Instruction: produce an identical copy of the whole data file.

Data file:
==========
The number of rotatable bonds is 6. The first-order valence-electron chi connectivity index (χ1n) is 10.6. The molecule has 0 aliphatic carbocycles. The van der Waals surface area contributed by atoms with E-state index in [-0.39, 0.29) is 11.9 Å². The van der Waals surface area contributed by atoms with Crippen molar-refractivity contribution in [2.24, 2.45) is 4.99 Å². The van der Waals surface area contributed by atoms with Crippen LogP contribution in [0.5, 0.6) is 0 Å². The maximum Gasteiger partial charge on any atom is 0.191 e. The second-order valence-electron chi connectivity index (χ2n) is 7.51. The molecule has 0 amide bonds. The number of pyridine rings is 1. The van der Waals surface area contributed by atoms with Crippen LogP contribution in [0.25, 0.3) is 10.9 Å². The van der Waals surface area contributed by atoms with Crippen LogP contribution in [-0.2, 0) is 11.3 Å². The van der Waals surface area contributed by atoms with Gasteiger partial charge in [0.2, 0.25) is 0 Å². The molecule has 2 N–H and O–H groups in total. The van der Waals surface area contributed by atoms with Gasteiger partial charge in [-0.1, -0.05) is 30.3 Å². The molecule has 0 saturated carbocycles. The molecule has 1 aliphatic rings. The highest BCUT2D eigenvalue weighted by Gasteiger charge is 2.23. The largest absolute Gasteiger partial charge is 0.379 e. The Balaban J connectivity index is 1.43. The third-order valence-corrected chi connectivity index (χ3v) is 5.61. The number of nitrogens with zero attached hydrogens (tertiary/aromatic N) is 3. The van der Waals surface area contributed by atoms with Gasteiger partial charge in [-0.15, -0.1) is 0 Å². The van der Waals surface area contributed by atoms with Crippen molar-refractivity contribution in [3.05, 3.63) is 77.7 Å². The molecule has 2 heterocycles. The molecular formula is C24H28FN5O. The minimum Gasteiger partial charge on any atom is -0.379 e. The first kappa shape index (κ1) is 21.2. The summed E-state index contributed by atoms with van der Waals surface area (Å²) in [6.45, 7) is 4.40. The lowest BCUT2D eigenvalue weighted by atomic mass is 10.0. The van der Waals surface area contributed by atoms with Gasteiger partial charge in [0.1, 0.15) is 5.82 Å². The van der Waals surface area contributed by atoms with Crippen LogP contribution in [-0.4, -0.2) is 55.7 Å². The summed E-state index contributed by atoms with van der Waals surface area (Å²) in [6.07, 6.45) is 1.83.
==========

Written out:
The number of rotatable bonds is 6. The first-order valence-electron chi connectivity index (χ1n) is 10.6. The molecule has 0 aliphatic carbocycles. The van der Waals surface area contributed by atoms with E-state index in [-0.39, 0.29) is 11.9 Å². The van der Waals surface area contributed by atoms with Crippen molar-refractivity contribution in [2.24, 2.45) is 4.99 Å². The van der Waals surface area contributed by atoms with Crippen LogP contribution in [0.5, 0.6) is 0 Å². The maximum Gasteiger partial charge on any atom is 0.191 e. The second-order valence-electron chi connectivity index (χ2n) is 7.51. The molecule has 0 amide bonds. The number of pyridine rings is 1. The van der Waals surface area contributed by atoms with Crippen LogP contribution in [0.25, 0.3) is 10.9 Å². The van der Waals surface area contributed by atoms with Crippen LogP contribution in [-0.2, 0) is 11.3 Å². The van der Waals surface area contributed by atoms with Gasteiger partial charge in [0.2, 0.25) is 0 Å². The molecule has 2 N–H and O–H groups in total. The van der Waals surface area contributed by atoms with Gasteiger partial charge in [-0.1, -0.05) is 30.3 Å². The molecule has 0 saturated carbocycles. The molecule has 1 aliphatic rings. The highest BCUT2D eigenvalue weighted by Gasteiger charge is 2.23. The largest absolute Gasteiger partial charge is 0.379 e. The Balaban J connectivity index is 1.43. The third-order valence-corrected chi connectivity index (χ3v) is 5.61. The number of nitrogens with zero attached hydrogens (tertiary/aromatic N) is 3. The van der Waals surface area contributed by atoms with Gasteiger partial charge in [-0.15, -0.1) is 0 Å². The van der Waals surface area contributed by atoms with Crippen molar-refractivity contribution in [3.05, 3.63) is 77.7 Å². The molecule has 2 heterocycles. The molecular formula is C24H28FN5O. The minimum Gasteiger partial charge on any atom is -0.379 e. The first kappa shape index (κ1) is 21.2. The summed E-state index contributed by atoms with van der Waals surface area (Å²) in [6.45, 7) is 4.40. The lowest BCUT2D eigenvalue weighted by atomic mass is 10.0. The van der Waals surface area contributed by atoms with Gasteiger partial charge in [0.1, 0.15) is 5.82 Å². The van der Waals surface area contributed by atoms with Crippen LogP contribution in [-0.4, -0.2) is 55.7 Å². The summed E-state index contributed by atoms with van der Waals surface area (Å²) in [6.07, 6.45) is 1.83.